• Page 124 and 125:

    Potential Impacts of Shale Gas Oper

  • Page 126 and 127:

    Figure 8.4: Barnett shale measured

  • Page 128 and 129:

    that these problems are widespread

  • Page 130 and 131:

    come from non-water-based fluids. T

  • Page 132 and 133:

    Induced seismicity One of the poten

  • Page 134 and 135:

    hydraulic fracturing, it is neverth

  • Page 136 and 137:

    Risk Mitigation Strategies for Indu

  • Page 138 and 139:

    Greenhouse gas emissions In this se

  • Page 140 and 141:

    Venting, Leakage and Flaring The Cl

  • Page 142 and 143:

    10 to 1000 times faster than in con

  • Page 144 and 145:

    While the ratio of emissions for 10

  • Page 146 and 147:

    An analysis of Figure 10.2 suggests

  • Page 148 and 149:

    year. Coal provides about 70% of el

  • Page 150 and 151:

    Conclusions Like all other natural

  • Page 152 and 153:

    Community Community Amenity and Opp

  • Page 154 and 155:

    • there could be fewer opportunit

  • Page 156 and 157:

    Building a social licence for shale

  • Page 158 and 159:

    where development is likely to occu

  • Page 160 and 161:

    The issue of research independence

  • Page 162 and 163:

    dialogue about how best to utilise

  • Page 164 and 165:

    was the large number of ‘speculat

  • Page 166 and 167:

    climatic regimes. Notwithstanding t

  • Page 168 and 169:

    Monitoring, governance and regulati

  • Page 170 and 171:

    Table 12.2: Some indicative Commonw

  • Page 172 and 173:

    Measurement of natural background l

  • Page 174 and 175:

    potential problems. These are also

  • Page 176 and 177:

    esults in induced seismicity (de Pa

  • Page 178 and 179:

    Knowledge needs It is apparent from

  • Page 180 and 181:

    will provide that information - pro

  • Page 182 and 183:

    and of orphan wells. This issue is

  • Page 184 and 185:

    Glossary of terms 2P reserves Reser

  • Page 186 and 187:

    Crystal Ball A plug-in module by Or

  • Page 188 and 189:

    hydraulic fracturing IEA The fractu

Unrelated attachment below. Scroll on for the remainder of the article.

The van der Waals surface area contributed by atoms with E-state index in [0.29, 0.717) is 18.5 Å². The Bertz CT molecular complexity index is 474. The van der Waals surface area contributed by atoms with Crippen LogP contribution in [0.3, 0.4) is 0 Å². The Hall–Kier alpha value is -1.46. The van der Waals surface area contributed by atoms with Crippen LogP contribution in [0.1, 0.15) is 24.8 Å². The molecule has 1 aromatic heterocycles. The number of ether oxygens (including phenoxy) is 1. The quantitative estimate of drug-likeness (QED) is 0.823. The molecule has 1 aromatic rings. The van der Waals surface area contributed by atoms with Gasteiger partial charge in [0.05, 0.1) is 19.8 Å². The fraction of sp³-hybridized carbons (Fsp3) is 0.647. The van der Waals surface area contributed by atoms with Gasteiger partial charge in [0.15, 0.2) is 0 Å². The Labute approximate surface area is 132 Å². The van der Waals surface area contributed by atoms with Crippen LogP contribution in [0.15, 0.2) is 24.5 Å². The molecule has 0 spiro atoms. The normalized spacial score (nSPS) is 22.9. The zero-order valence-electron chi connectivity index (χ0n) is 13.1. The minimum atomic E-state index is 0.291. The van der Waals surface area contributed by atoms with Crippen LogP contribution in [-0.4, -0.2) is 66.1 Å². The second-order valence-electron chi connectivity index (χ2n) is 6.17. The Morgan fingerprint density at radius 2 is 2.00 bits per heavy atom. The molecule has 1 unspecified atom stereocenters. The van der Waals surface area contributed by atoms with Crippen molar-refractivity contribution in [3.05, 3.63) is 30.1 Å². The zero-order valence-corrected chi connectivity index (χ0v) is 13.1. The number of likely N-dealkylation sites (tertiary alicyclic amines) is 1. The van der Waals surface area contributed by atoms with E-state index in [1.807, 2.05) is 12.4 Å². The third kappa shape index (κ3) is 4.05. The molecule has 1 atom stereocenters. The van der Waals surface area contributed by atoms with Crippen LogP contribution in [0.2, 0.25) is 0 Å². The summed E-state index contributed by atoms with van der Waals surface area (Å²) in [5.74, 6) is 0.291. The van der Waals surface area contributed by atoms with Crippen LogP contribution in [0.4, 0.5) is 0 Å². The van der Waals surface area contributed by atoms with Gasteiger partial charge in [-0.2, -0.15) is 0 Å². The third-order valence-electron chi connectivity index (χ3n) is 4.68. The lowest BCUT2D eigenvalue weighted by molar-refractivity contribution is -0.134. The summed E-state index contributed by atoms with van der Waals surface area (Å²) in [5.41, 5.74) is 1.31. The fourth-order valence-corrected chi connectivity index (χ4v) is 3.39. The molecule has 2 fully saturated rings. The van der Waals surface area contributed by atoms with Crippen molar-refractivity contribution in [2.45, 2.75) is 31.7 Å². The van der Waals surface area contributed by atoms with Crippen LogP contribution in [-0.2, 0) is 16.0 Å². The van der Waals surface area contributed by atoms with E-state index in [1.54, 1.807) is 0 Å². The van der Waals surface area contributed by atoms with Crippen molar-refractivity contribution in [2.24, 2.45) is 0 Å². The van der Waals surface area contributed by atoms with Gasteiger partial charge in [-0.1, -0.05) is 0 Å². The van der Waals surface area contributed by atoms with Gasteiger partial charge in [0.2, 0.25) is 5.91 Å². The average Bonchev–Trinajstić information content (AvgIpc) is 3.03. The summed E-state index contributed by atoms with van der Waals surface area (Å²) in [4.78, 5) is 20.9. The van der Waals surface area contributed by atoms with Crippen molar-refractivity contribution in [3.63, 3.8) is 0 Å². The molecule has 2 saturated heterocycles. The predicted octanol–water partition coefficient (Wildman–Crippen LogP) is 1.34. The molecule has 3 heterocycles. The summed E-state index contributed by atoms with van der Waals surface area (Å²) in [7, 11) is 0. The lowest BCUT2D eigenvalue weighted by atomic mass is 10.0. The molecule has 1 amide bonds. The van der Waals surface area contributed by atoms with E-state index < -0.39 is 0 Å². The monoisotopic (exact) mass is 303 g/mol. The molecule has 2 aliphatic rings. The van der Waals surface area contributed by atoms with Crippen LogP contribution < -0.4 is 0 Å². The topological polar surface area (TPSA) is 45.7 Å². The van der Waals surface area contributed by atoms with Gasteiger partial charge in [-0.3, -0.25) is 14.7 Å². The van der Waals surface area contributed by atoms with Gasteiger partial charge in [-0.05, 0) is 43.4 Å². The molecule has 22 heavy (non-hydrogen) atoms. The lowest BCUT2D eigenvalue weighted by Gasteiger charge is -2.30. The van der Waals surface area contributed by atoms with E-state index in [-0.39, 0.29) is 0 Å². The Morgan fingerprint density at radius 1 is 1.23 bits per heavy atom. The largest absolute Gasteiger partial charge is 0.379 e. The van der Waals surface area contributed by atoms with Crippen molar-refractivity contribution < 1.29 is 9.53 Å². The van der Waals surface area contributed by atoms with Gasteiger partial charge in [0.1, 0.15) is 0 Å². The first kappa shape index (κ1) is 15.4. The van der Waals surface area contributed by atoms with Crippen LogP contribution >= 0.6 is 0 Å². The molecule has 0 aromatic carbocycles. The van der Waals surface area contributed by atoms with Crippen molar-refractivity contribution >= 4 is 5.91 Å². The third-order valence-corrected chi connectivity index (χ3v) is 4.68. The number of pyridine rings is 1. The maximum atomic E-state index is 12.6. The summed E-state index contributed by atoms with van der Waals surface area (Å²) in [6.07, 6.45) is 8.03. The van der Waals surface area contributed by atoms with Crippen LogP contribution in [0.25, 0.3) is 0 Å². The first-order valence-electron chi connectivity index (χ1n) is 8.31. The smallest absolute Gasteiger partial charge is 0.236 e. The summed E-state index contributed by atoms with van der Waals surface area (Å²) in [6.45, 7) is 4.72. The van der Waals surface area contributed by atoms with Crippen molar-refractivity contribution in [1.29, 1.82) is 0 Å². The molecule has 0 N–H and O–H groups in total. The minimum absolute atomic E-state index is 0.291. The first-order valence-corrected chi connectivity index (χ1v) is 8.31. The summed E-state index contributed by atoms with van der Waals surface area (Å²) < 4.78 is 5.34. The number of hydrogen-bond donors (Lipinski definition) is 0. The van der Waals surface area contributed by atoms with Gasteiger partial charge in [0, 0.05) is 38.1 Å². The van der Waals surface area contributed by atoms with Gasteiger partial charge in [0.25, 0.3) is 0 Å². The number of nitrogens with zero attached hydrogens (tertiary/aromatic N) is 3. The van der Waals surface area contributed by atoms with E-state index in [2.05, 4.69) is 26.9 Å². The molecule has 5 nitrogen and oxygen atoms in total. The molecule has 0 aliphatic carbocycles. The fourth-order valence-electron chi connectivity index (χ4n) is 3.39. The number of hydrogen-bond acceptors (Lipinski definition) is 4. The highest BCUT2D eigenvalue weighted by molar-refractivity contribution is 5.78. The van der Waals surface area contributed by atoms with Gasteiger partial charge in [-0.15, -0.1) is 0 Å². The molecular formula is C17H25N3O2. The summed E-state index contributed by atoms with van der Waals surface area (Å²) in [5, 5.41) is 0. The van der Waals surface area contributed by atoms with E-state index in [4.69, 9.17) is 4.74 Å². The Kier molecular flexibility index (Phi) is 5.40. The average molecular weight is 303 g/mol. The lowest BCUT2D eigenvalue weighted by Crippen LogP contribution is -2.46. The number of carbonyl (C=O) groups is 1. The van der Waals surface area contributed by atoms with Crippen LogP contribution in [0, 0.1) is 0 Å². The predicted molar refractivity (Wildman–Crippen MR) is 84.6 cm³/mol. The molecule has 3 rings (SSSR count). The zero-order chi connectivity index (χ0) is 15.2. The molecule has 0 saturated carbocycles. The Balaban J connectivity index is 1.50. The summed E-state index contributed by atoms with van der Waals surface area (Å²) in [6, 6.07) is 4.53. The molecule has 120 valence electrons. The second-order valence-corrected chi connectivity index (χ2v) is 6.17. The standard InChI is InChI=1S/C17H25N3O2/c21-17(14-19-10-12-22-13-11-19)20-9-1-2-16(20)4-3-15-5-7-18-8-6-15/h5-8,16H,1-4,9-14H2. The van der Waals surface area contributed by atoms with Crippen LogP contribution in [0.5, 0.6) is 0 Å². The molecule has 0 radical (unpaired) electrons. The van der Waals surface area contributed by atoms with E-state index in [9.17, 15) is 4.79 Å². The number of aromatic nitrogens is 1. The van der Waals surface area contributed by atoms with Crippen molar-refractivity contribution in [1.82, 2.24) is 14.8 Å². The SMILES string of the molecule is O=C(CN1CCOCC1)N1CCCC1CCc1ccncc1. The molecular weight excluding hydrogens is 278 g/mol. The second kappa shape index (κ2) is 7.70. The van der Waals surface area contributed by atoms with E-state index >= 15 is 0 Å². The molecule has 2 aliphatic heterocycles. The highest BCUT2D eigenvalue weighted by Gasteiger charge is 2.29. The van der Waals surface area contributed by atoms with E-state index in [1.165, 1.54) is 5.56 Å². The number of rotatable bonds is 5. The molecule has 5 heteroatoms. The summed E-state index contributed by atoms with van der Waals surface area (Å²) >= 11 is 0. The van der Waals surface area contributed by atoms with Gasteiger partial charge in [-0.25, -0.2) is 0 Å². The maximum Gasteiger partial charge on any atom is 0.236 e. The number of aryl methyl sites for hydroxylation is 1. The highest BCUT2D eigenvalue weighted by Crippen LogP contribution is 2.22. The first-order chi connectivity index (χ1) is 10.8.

• Page 190 and 191:

    q.v. Quod vide: Latin for “which

  • Page 192 and 193:

    Scientific and Engineering Units an

  • Page 194 and 195:

    References ACIL Tasman. (2011). Eco

  • Page 196 and 197:

    Clevenger, A. P., Chruszcz, B., & G

  • Page 198 and 199:

    Fisher, K., & Warpinski, N. (2011).

  • Page 200 and 201:

    Johnson, C., Cogger, H., Dickman, C

  • Page 202 and 203:

    New York State Department of Enviro

  • Page 204 and 205:

    Sinclair Knight Merz. (2012). Impac

  • Page 206 and 207:

    Expert Working Group Professor Pete

  • Page 208 and 209:

    Acknowledgements The Expert Working

  • Page 210 and 211:

    Evidence gathering Meetings were he

  • Page 212 and 213:

    2 Written Submissions As part of th

  • Page 214 and 215:

    Review Panel This report has been r

  • Page 216 and 217:

    Appendix 1 Unconventional hydrocarb

  • Page 218 and 219:

    (e.g. Beetaloo and McArthur basins;

  • Page 220 and 221:

    drilling (via industry collaborativ

  • Page 222 and 223:

    Figure 3: Major sedimentary basins

  • Page 224 and 225:

    Appendix 2 Greenhouse Gas Emissions

  • Page 226 and 227:

    Table A.2.4: Preproduction Emission

  • Page 228 and 229:

    p 10 Technology (t CO 2 e/MWh) (t C

  • Page 230 and 231:

    Appendix 3 Financial Analysis of Sh

  • Page 232 and 233:

    Table A.3.1: Comparison of fiscal r

  • Page 234 and 235:

    A breakout box in the main text of

  • Page 236 and 237:

    Table A.3.4 shows the “required g

  • Page 238 and 239:

    Figure A.3.5: Flowchart for shale g

  • Page 240 and 241:

    Table A.3.6: Sensitivity of “pric

  • Page 242 and 243:

    Probabilistic Parameters - Australi

  • Page 244 and 245:

    Appendix 4 Australian Bioregions an

  • Page 246 and 247:

    Bioregion Finke Geraldton Sandplain

  • Page 248 and 249:

    Bioregion Ord Victoria Plain Sturt

  • Page 250 and 251:

    Appendix 5 Geological Epochs Geolog

  • Page 252: